Heading out of Michigan, we started west towards our next stop of Utica Illinois. For the rest of the trip we will be trying to take more stops along the way. Irene keeps reminding me it's not a race and we should savor each place slowly. Our plan is to stay at least three days wherever we land for the night so driving the RV is minimized. We are trying to take pictures along the way to capture some of the sights, but we are not always at the ready.
Driving towards Illinois we passed through Indiana and southeast of Chicago saw an amazing picture (which we missed snapping). Interstate US I-80 goes across one of the largest quarries in the world, the Thornton Quarry. Its 1 1/2 miles wide and 400 feet deep. Its been there since 1924 and is actively being worked. To build the Interstate they carved out a dryland dike in the middle for the road. Eventually it will be filled with overflow from Lake Michigan. Check it our at en.wikipedia.org/wiki/Thornton_Quarry?.
Since we travelled on Saturday, the traffic was lighter and we reached Utica by 2:30 in the afternoon. All went well until we got off the interstate and I took a wrong turn. Ended up on a single lane road surrounded by corn everywhere. Not to worry. Figured this was Illinois, not Boston and the blocks are probably square so I just kept making right turns and ended up back where I started. It only took 20 minutes and 12 miles of driving. Finally reached Hickory Hollow campground which turned out to be very nice.
On Sunday we opted for more travelling and went to see Chicago. The city has a multitude of attractions and we settled on the going to the Art Institute which had a showing of 19thy century impressionists, although we really went to see American Gothic by Grant Wood. Turns out this was a ways and separate from the main building. We settled for the main exhibit. Lots of bright and pastel colors and different angles of the human body both male and female. There were extensive paintings by Degas. Everyone know him for his famous "Ballerina" painting with tutu, but many of his works involved women getting into or out of their bath. Seems he was the original public service announcer and was trying to encourage bathing! Afterwards we walked a few blocks to the boat basin and enjoyed the many sailboats mooring for the day. Passed Grant park and Millenium Park where lots of families were watching their kids running through the massive water fountains. Topped of the afternoon at the Purple Pig, a wine bar on Michigan Ave.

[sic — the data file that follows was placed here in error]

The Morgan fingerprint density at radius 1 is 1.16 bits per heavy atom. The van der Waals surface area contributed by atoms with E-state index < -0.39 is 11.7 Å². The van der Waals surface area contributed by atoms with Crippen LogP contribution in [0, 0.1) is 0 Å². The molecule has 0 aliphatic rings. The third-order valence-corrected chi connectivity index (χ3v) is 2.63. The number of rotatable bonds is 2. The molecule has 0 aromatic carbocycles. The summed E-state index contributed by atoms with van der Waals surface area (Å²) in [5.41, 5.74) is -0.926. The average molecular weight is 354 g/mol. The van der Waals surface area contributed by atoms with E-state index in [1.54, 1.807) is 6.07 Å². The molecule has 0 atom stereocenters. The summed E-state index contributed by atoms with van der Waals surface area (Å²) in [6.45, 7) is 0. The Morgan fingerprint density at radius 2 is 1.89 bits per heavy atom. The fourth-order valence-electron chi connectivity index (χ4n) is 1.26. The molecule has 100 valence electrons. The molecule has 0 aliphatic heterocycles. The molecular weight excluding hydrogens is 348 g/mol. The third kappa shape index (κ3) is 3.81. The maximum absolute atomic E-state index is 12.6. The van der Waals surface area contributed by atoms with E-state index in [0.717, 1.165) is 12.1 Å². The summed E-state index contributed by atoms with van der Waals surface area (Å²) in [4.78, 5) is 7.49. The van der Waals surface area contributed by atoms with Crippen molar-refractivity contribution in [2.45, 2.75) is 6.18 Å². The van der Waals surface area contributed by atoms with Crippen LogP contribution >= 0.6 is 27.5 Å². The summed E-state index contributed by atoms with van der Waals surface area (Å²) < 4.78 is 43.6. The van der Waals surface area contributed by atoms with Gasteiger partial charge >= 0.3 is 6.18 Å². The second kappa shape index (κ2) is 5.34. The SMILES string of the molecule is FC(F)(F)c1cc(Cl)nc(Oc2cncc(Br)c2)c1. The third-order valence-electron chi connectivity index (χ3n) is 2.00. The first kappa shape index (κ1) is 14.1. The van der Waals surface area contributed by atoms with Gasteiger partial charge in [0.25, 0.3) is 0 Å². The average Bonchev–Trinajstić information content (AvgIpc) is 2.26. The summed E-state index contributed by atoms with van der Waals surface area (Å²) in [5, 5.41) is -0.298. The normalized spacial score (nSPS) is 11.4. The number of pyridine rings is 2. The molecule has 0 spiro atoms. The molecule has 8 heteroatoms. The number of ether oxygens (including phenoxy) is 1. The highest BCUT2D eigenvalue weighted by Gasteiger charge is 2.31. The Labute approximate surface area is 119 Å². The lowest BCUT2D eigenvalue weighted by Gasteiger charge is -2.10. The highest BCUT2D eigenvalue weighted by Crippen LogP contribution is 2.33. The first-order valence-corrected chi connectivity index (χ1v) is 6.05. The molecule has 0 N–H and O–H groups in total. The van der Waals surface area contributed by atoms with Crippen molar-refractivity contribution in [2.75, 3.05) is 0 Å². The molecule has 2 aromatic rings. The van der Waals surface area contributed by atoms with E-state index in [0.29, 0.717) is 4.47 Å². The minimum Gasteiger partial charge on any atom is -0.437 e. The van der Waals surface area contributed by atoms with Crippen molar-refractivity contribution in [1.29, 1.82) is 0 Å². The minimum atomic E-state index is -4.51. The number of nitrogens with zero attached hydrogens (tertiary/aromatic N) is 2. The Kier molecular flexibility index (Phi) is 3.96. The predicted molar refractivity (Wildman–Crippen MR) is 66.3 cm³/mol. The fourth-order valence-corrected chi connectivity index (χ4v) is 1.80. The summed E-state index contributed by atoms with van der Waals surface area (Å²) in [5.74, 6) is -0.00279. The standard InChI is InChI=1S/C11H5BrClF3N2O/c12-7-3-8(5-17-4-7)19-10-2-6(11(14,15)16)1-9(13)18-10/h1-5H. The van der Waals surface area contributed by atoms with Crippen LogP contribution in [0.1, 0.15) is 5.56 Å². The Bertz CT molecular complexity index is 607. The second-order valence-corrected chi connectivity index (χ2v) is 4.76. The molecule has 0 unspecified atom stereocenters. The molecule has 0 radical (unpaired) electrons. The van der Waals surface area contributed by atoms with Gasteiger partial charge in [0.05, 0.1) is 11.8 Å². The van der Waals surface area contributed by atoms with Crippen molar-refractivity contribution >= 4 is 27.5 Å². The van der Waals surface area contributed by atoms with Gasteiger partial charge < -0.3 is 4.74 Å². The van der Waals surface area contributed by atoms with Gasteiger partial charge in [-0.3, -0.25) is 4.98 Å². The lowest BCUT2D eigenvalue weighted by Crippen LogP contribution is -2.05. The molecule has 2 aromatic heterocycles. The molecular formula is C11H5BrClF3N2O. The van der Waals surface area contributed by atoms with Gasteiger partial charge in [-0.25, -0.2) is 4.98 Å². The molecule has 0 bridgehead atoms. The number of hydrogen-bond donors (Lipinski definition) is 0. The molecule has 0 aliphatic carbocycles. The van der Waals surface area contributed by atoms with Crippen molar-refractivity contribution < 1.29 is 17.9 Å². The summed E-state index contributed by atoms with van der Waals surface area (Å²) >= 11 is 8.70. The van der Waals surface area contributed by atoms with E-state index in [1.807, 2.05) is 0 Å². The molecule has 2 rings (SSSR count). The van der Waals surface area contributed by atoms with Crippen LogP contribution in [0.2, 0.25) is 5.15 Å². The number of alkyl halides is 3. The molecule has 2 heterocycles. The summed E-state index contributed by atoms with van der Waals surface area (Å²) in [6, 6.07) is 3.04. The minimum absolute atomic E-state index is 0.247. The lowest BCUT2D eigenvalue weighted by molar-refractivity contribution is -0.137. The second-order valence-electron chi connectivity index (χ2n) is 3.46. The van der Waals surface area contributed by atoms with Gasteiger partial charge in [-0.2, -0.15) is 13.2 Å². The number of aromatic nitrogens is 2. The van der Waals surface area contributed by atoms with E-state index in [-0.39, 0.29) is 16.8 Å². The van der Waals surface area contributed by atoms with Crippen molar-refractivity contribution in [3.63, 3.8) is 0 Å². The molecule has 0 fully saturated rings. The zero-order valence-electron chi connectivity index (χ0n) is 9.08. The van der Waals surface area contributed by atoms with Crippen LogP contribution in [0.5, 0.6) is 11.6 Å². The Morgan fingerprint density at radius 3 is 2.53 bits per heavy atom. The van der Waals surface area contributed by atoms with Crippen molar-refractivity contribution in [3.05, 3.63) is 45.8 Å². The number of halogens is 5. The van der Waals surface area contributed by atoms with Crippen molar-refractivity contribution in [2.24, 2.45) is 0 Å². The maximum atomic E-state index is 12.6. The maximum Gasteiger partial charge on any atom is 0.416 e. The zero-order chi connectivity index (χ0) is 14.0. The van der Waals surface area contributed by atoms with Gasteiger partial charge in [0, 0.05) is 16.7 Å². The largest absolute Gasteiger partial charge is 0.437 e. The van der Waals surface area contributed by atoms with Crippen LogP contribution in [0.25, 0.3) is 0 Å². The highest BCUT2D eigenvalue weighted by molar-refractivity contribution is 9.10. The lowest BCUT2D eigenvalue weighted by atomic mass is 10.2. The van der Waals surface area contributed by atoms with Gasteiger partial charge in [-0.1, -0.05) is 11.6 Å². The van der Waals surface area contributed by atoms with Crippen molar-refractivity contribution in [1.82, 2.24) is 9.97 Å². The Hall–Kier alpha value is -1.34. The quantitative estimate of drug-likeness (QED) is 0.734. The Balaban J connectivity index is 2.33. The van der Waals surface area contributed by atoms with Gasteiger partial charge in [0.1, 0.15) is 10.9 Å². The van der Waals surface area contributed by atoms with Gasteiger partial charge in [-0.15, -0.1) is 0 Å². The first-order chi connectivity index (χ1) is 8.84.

Monday we visited our friends Judy and Frank O'Shea, meeting them at their new condo in Oglesby Il. Had a great time visiting and catching up. We truly miss seeing them in Florida. They provided us with a relaxing tour of the area and dinner at their summer home in Sublette Il. The place they reside, Wood Haven, is a large park with many, many homes. So large, it has its own grocery and gas station.
Tuesday we travelled to Brimfield Il where Irene's grandfather, Thomas Coyle, Jr, was born and raised. Brimfield is a small farming community of 900 people near peoria Il. We were unsure if there were any relatives left in town, but we stopped at the public library and asked. Turns out that the librarian was personal friends with Kim Coyle, the wife of Irene's cousin, Tom Coyle. After a couple of phone calls, we met them at their home on the family farm. It was the same place Irene visited as a child many years ago. We were welcomed with open arms and met their family for a nice visit. The farm is still worked today and he grows corn and soybeans. The corn is used for biodeisel and the soybeans are exported to China.
For our last day in the heartlands of Illinois we hosted Frank and Judy for lunch before getting ready for more westerly adventures.